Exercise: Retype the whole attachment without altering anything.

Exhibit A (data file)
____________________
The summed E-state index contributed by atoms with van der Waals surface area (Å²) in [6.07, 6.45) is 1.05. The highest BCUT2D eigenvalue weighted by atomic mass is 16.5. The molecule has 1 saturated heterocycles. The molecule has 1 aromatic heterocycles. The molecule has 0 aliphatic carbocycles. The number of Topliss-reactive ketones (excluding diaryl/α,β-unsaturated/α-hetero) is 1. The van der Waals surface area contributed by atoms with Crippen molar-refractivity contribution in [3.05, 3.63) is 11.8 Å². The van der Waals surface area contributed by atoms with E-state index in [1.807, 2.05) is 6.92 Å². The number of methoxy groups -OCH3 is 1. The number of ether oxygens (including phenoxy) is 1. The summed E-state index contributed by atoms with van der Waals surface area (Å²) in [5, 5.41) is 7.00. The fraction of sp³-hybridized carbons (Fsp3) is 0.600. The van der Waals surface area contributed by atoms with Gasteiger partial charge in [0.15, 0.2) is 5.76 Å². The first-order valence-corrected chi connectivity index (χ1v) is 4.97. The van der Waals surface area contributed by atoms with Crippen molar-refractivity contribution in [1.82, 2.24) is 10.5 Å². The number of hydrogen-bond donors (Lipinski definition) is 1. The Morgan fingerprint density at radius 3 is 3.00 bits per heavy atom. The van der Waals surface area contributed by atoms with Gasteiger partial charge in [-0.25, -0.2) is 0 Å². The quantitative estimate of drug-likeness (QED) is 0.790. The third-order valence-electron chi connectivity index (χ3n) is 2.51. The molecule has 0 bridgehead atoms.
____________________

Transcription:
The summed E-state index contributed by atoms with van der Waals surface area (Å²) in [6.07, 6.45) is 1.05. The highest BCUT2D eigenvalue weighted by atomic mass is 16.5. The molecule has 1 saturated heterocycles. The molecule has 1 aromatic heterocycles. The molecule has 0 aliphatic carbocycles. The number of Topliss-reactive ketones (excluding diaryl/α,β-unsaturated/α-hetero) is 1. The van der Waals surface area contributed by atoms with Crippen molar-refractivity contribution in [3.05, 3.63) is 11.8 Å². The van der Waals surface area contributed by atoms with E-state index in [1.807, 2.05) is 6.92 Å². The number of methoxy groups -OCH3 is 1. The number of ether oxygens (including phenoxy) is 1. The summed E-state index contributed by atoms with van der Waals surface area (Å²) in [5, 5.41) is 7.00. The fraction of sp³-hybridized carbons (Fsp3) is 0.600. The van der Waals surface area contributed by atoms with Gasteiger partial charge in [0.15, 0.2) is 5.76 Å². The first-order valence-corrected chi connectivity index (χ1v) is 4.97. The van der Waals surface area contributed by atoms with Crippen molar-refractivity contribution in [1.82, 2.24) is 10.5 Å². The number of hydrogen-bond donors (Lipinski definition) is 1. The Morgan fingerprint density at radius 3 is 3.00 bits per heavy atom. The van der Waals surface area contributed by atoms with Gasteiger partial charge in [-0.25, -0.2) is 0 Å². The quantitative estimate of drug-likeness (QED) is 0.790. The third-order valence-electron chi connectivity index (χ3n) is 2.51. The molecule has 0 bridgehead atoms.